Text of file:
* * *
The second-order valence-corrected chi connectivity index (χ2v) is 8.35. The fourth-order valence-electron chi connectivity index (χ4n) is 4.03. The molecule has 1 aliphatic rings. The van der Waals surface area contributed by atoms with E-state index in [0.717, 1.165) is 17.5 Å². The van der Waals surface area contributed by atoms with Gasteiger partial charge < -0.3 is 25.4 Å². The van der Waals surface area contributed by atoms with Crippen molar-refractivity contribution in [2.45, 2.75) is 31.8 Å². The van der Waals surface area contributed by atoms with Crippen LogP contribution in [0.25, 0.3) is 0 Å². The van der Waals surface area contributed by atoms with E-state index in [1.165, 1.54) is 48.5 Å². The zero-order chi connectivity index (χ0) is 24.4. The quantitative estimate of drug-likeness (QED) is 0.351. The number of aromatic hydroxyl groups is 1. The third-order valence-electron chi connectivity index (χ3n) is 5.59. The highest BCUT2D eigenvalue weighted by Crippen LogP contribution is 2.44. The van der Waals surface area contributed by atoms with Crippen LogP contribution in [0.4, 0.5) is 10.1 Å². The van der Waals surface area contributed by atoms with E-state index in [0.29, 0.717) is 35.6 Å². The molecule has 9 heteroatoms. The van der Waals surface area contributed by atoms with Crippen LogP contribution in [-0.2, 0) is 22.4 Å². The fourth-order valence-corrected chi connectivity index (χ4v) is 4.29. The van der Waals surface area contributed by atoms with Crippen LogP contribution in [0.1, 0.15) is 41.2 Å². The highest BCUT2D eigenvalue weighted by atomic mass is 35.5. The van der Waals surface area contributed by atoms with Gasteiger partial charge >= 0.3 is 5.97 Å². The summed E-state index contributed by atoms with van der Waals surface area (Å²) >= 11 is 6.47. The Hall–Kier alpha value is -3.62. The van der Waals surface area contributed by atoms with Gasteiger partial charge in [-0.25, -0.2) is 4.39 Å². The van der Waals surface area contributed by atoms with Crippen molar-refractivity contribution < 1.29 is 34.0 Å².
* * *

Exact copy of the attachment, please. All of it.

The second-order valence-corrected chi connectivity index (χ2v) is 8.35. The fourth-order valence-electron chi connectivity index (χ4n) is 4.03. The molecule has 1 aliphatic rings. The van der Waals surface area contributed by atoms with E-state index in [0.717, 1.165) is 17.5 Å². The van der Waals surface area contributed by atoms with Gasteiger partial charge < -0.3 is 25.4 Å². The van der Waals surface area contributed by atoms with Crippen molar-refractivity contribution in [2.45, 2.75) is 31.8 Å². The van der Waals surface area contributed by atoms with Crippen LogP contribution in [0.25, 0.3) is 0 Å². The van der Waals surface area contributed by atoms with E-state index in [1.165, 1.54) is 48.5 Å². The zero-order chi connectivity index (χ0) is 24.4. The quantitative estimate of drug-likeness (QED) is 0.351. The number of aromatic hydroxyl groups is 1. The third-order valence-electron chi connectivity index (χ3n) is 5.59. The highest BCUT2D eigenvalue weighted by Crippen LogP contribution is 2.44. The van der Waals surface area contributed by atoms with Crippen LogP contribution in [0.4, 0.5) is 10.1 Å². The van der Waals surface area contributed by atoms with E-state index in [0.29, 0.717) is 35.6 Å². The molecule has 9 heteroatoms. The van der Waals surface area contributed by atoms with Crippen LogP contribution in [-0.2, 0) is 22.4 Å². The fourth-order valence-corrected chi connectivity index (χ4v) is 4.29. The van der Waals surface area contributed by atoms with Crippen LogP contribution in [0.1, 0.15) is 41.2 Å². The highest BCUT2D eigenvalue weighted by atomic mass is 35.5. The van der Waals surface area contributed by atoms with Gasteiger partial charge >= 0.3 is 5.97 Å². The summed E-state index contributed by atoms with van der Waals surface area (Å²) >= 11 is 6.47. The Hall–Kier alpha value is -3.62. The van der Waals surface area contributed by atoms with Gasteiger partial charge in [-0.25, -0.2) is 4.39 Å². The van der Waals surface area contributed by atoms with Crippen molar-refractivity contribution < 1.29 is 34.0 Å².